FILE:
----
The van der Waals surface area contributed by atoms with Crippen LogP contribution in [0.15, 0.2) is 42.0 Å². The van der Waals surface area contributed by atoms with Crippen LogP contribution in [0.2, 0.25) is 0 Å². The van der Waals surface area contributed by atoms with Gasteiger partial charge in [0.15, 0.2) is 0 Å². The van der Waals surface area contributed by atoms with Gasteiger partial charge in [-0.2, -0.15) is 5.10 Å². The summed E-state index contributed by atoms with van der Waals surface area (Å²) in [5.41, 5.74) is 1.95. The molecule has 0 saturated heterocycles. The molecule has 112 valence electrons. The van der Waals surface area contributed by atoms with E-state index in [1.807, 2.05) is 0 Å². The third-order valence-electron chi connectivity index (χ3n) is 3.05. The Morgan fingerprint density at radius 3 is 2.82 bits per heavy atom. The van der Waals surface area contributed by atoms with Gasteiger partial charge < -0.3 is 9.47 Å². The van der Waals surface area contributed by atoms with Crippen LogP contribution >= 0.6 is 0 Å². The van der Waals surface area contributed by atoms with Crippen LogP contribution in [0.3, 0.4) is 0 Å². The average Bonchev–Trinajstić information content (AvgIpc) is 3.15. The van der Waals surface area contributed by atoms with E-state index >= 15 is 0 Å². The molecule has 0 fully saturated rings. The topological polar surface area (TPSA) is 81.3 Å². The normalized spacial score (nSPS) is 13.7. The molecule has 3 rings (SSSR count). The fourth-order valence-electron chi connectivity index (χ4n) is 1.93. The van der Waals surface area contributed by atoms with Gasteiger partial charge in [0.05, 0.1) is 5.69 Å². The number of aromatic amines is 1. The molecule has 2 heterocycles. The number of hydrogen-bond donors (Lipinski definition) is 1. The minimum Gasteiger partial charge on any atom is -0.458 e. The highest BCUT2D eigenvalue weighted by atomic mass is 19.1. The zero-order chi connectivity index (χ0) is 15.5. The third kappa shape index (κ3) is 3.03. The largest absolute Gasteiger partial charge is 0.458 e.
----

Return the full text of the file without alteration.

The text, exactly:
The van der Waals surface area contributed by atoms with Crippen LogP contribution in [0.15, 0.2) is 42.0 Å². The van der Waals surface area contributed by atoms with Crippen LogP contribution in [0.2, 0.25) is 0 Å². The van der Waals surface area contributed by atoms with Gasteiger partial charge in [0.15, 0.2) is 0 Å². The van der Waals surface area contributed by atoms with Gasteiger partial charge in [-0.2, -0.15) is 5.10 Å². The summed E-state index contributed by atoms with van der Waals surface area (Å²) in [5.41, 5.74) is 1.95. The molecule has 0 saturated heterocycles. The molecule has 112 valence electrons. The van der Waals surface area contributed by atoms with E-state index in [1.807, 2.05) is 0 Å². The third-order valence-electron chi connectivity index (χ3n) is 3.05. The Morgan fingerprint density at radius 3 is 2.82 bits per heavy atom. The van der Waals surface area contributed by atoms with Gasteiger partial charge < -0.3 is 9.47 Å². The van der Waals surface area contributed by atoms with Crippen LogP contribution >= 0.6 is 0 Å². The van der Waals surface area contributed by atoms with Crippen LogP contribution in [0.3, 0.4) is 0 Å². The average Bonchev–Trinajstić information content (AvgIpc) is 3.15. The van der Waals surface area contributed by atoms with E-state index >= 15 is 0 Å². The molecule has 0 fully saturated rings. The topological polar surface area (TPSA) is 81.3 Å². The normalized spacial score (nSPS) is 13.7. The molecule has 3 rings (SSSR count). The fourth-order valence-electron chi connectivity index (χ4n) is 1.93. The van der Waals surface area contributed by atoms with Gasteiger partial charge in [0.05, 0.1) is 5.69 Å². The number of aromatic amines is 1. The molecule has 2 heterocycles. The number of hydrogen-bond donors (Lipinski definition) is 1. The minimum Gasteiger partial charge on any atom is -0.458 e. The highest BCUT2D eigenvalue weighted by atomic mass is 19.1. The zero-order chi connectivity index (χ0) is 15.5. The third kappa shape index (κ3) is 3.03. The largest absolute Gasteiger partial charge is 0.458 e.